One feature of the disclosed embodiment is that the rods 70a and 70b are held together in a pre-determined spaced-apart relation by the cross member 72. This feature allows even unskilled labor to correctly install a connector 68 in a concrete foundation 74 because the predetermined spaced-apart relation between the rods 70a and 70b is provided by the cross member 72. Because the rods 70a and 70b are always disposed in the desired spaced-apart relation, the bores 60a and 60b may be "pre-drilled" in the base 54 of the stone marker 10 at the manufacturing facility by skilled labor and with the proper tools. A further advantage of the cross-member 72 is that it provides added surface area to the portion of the connector 68 embedded in the foundation 74. This added surface area enhances the stability along the minor axis 56b of the base 54. Even after the concrete foundation goes through several thermal cycles or the concrete otherwise weakens or cracks, the rods 70a and 70b will have less of a tendency to pull loose from the foundation 74.

Another feature of the present embodiment includes the sleeves 22a and 22b that engage the bores 14a and 14b in an interference fit. The advantage that this feature provides is that when the mounting members 82a and 82b exert force against the sleeves 22a and 22b, the sleeves spread the force over the entire surface area of the bores 14a and 14b. Because the force is spread over a large surface area and is not isolated at the rims 18a and 18b and the bases 20a and 20b of the bores, cracking, chipping and other possible damage to the stone in and around the bores is minimized.

Another advantage produced by the sleeves 22a and 22b is that the mounting members 82a and 82b can be easily disengaged. The mounting members 82a and 82b are not attached to the bores 14a and 14b by a permanent substance such as an epoxy or caulk. If a golf ball washer 76 is in need of repair, the set screws 26a and 26b can be loosened and the mounting bracket 78 and the golf ball washer 76 can be easily removed.

While the preferred embodiment has been disclosed with respect to a connector 68 for a stone golf course marker 10, it should be understood that the mounting arrangement can also be used to support other workpieces, such as historical landmark signs and cemetery headstones.

It should be further appreciated that while the sleeves 22a and 22b are held in position by an interference fit with the bores 14a and 14b, other methods can be employed to secure the sleeves 22a and 22b in the bores 14a and 14b, such as adhesives or set screws.

It should also be appreciated that while the golf ball washer 76 is fastened within a mounting bracket 78 by a set screw 80, other methods can be employed to fasten the golf ball washer within the mounting bracket, such as a welded connection or an adhesive substance.

While the preferred embodiment has been disclosed with respect to an arrangement for mounting a golf ball washer and a trash can to a stone golf course marker, it will be appreciated that similar mounting arrangements may be employed to mount other types of accessory equipment to a stone golf course marker. In a broader sense, the disclosed mounting arrangement can be used to mount a variety of mounting brackets to a workpiece.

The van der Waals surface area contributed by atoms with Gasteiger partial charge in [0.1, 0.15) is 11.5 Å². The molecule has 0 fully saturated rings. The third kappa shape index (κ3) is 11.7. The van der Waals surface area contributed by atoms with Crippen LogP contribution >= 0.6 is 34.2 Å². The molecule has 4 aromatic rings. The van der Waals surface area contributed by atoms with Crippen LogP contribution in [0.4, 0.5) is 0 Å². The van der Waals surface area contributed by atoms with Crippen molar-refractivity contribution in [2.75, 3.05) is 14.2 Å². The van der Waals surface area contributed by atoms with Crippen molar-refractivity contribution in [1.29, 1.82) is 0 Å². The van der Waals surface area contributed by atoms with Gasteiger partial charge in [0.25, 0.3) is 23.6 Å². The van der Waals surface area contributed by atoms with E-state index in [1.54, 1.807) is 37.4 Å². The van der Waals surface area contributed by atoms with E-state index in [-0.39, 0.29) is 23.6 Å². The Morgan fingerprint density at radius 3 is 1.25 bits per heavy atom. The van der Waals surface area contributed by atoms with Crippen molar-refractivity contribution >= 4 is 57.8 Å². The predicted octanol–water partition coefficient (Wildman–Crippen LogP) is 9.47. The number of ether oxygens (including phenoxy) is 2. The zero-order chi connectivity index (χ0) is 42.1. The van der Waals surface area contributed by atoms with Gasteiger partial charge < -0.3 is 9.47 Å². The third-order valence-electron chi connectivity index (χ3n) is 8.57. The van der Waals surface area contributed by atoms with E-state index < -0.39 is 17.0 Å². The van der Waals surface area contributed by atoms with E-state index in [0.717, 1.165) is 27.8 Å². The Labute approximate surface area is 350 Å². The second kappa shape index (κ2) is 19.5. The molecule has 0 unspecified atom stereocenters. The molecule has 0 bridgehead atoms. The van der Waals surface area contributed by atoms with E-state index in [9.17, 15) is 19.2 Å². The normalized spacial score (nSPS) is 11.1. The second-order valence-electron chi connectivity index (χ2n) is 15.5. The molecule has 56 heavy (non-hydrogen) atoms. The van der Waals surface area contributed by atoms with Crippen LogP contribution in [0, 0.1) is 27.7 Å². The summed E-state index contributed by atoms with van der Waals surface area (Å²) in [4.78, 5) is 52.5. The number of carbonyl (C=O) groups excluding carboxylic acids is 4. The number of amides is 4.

While the connector 68 of the disclosed embodiment is essentially H-shaped, it will be appreciated that other configurations will provide the desired function of monitoring the rods in parallel spaced-apart relation. Other examples of suitable connector configurations would include a U-shaped connector, shown at 168 in FIG. 2 an N-shaped connector, shown at 268 in FIG. 3 or a connector comprising parallel spaced-apart rods interconnected by an X-shaped cross member, shown at 368 in FIG. 4.

Finally, it will be understood that the preferred embodiment has been disclosed by way of example, and that other modifications may occur to those skilled in the art without departing from the scope and spirit of the appended claims.

Patent Citations
Cited PatentFiling datePublication dateApplicantTitle
US1500870 *Nov 26, 1923Jul 8, 1924Charles H HoldredgeFoundation structure
US1661242 *Nov 9, 1926Mar 6, 1928James R TruxalHighway marker
US3477181 *Nov 27, 1967Nov 11, 1969Robison CorpTombstone frames
US3758999 *Aug 4, 1972Sep 18, 1973Matvey JGrave marker protective structure
US3916821 *Jun 19, 1972Nov 4, 1975Pies Othmar WMagnetic marker assembly
US4054000 *Mar 31, 1976Oct 18, 1977Lisle Carolyn LLawn marker
US4185425 *Sep 5, 1978Jan 29, 1980Merkel Jon ASurveyor's monument
US4408940 *Sep 8, 1981Oct 11, 1983Fischer Mark LBolt anchor assembly
US4736554 *Oct 16, 1985Apr 12, 1988Tyler Kent WBolt system
US5014472 *Mar 4, 1986May 14, 1991Sten SvenssonTombstone
GB2142949A * Title not available
Referenced by
Citing PatentFiling datePublication dateApplicantTitle
US6491590 *Jan 16, 2001Dec 10, 2002Joseph VigoritaNovelty storage stand with integral putting target
US7628289Jul 23, 2007Dec 8, 2009Boyd David LTurf anchor
Classifications
U.S. Classification116/209, 116/63.00R, 40/124.5, 52/103
International ClassificationG09F7/18
Cooperative ClassificationG09F7/18
European ClassificationG09F7/18
Legal Events
DateCodeEventDescription
Apr 10, 2007FPAYFee payment
Year of fee payment: 12
Apr 9, 2003FPAYFee payment
Year of fee payment: 8
Nov 2, 1998FPAYFee payment
Year of fee payment: 4
May 10, 1993ASAssignment
Owner name: FAIRWAY STONE. LTD., GEORGIA
Free format text: ASSIGNMENT OF ASSIGNORS INTEREST;ASSIGNORS:OGLESBY, GEORGE THOMAS JR.;SHERRILL, EDWIN RAY JR.;REEL/FRAME:006539/0681
Effective date: 19930319